The Two Types of People

    You likely know of people who have been doing the same thing for years and seem to not have any problem staying stagnant. Whether it be in their marriage, job, or personal endeavors, they seem to be getting along just fine without progressing towards anything “better.”

    On the other hand, I’m sure you also know of individuals who focus on the positive, goals setting and are constantly pushing themselves to greater heights. Be it promotions at work, building a family, celebrating marriage milestones, traveling more, or going to school again, these individuals seem to constantly progress towards something that improves or enhances their life.

    So what’s the difference between these two types of individuals?

    What you feel capable of doing comes down to one thing: motivation. It’s the force, or lack of, that keeps driving you forward to overcome challenges and obstacles to achieve your goals.

    Without motivation, you’ll give up after a few failed attempts, or even on the first tough challenge that comes your way. Or you’ll just remain where you are: unhappy yet not doing anything to progress ahead.

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    What Is Motivation, Really?

    Whether you realize it or not, motivation is a huge force in your life, and it needs to be harnessed in order to excel and actually enjoy whatever it is that you’re doing on a daily basis. If you find yourself thinking, “I need motivation,” there are specific steps you can take.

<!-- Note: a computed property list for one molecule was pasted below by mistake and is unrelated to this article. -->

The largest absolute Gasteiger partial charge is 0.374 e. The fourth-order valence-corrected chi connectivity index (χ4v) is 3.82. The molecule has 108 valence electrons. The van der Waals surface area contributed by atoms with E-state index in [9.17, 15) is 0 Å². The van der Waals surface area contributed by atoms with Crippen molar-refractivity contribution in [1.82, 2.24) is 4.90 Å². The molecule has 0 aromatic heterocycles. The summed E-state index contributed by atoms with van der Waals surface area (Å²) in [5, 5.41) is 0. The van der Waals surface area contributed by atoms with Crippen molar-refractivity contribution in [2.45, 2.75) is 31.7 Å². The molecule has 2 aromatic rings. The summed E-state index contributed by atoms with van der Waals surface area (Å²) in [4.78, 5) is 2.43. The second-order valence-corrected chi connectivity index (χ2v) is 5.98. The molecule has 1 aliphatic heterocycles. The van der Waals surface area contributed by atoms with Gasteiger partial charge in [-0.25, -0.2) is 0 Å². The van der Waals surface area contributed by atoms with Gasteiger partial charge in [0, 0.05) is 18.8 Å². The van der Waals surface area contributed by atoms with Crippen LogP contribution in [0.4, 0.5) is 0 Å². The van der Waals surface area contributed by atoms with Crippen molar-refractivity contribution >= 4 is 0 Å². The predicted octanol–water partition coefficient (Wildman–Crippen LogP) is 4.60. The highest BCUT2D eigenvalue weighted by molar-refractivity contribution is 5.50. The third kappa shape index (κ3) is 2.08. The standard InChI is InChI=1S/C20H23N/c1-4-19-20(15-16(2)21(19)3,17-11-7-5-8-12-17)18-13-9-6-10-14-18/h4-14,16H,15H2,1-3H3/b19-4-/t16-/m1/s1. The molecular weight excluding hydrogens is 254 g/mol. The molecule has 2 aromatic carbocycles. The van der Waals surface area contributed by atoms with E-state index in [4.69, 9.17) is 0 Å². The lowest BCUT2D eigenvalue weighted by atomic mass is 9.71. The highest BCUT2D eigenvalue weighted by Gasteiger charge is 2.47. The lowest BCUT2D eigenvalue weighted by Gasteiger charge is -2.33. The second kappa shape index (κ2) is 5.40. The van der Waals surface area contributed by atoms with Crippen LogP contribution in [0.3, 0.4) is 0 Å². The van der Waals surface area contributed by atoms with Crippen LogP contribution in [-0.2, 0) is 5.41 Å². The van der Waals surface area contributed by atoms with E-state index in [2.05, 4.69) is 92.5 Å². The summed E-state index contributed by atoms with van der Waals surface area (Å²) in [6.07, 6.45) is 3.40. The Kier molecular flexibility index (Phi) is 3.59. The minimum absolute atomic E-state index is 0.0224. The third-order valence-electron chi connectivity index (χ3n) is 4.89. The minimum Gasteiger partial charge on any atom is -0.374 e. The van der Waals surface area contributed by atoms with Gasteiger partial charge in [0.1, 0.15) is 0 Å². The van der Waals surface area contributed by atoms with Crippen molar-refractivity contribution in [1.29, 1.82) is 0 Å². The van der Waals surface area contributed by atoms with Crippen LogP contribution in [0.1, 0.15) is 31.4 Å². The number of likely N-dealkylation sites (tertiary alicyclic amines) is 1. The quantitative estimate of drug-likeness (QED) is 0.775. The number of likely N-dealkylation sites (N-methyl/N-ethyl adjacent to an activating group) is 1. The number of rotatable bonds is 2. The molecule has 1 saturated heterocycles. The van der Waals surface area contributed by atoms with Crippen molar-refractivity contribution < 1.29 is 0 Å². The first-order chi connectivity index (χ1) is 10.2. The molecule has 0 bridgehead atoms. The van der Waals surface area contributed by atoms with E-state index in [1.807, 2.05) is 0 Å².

Unfortunately, many overgeneralize the word motivation. We think of being either motivated or unmotivated as a simple “yes” or “no” state of being.

    But motivation is not a switch. As discussed in the Fast Track Class – Activate Your Motivation, motivation is a flow. To feel motivated, you need to dive beyond the surface. Just reading a motivational quote, being encouraged by your friends or mentor, or writing out a short to-do list won’t help you build sustainable motivation in the long run.

    You can think of the motivation that we want to achieve like the Sun (self-sustaining and long-lasting), which supplies a constant influx of energy to all life on Earth. Just like the Sun, your “motivation engine” has different layers, starting from the core and spreading out to the surface. The surface is what you see, but the real process is driven from the core (your internal motivation); and that’s the most important part.

    If you can create a self-sustaining motivation engine, you’ll be able to find more meaning in your life and enjoy every minute of what you’re doing, which will make your roles and responsibilities less of a chore. 

    Let me help you understand this motivation flow better by breaking down the motivation engine into 3 parts:

    1. Core – Purpose
    2. Support – Enablers
    3. Surface – Acknowledgement

    The Third Layer: Surface

    The outermost layer, also known as Acknowledgement, encompasses any type of external recognition that might give you motivation. It may come in the form of respect or recognition, such as compliments and praise.

    Or it could be emotional support through encouragement, feedback, and constructive criticism. It could also be affiliation, where you have mutual companions or buddies sharing the same goal or burden with you.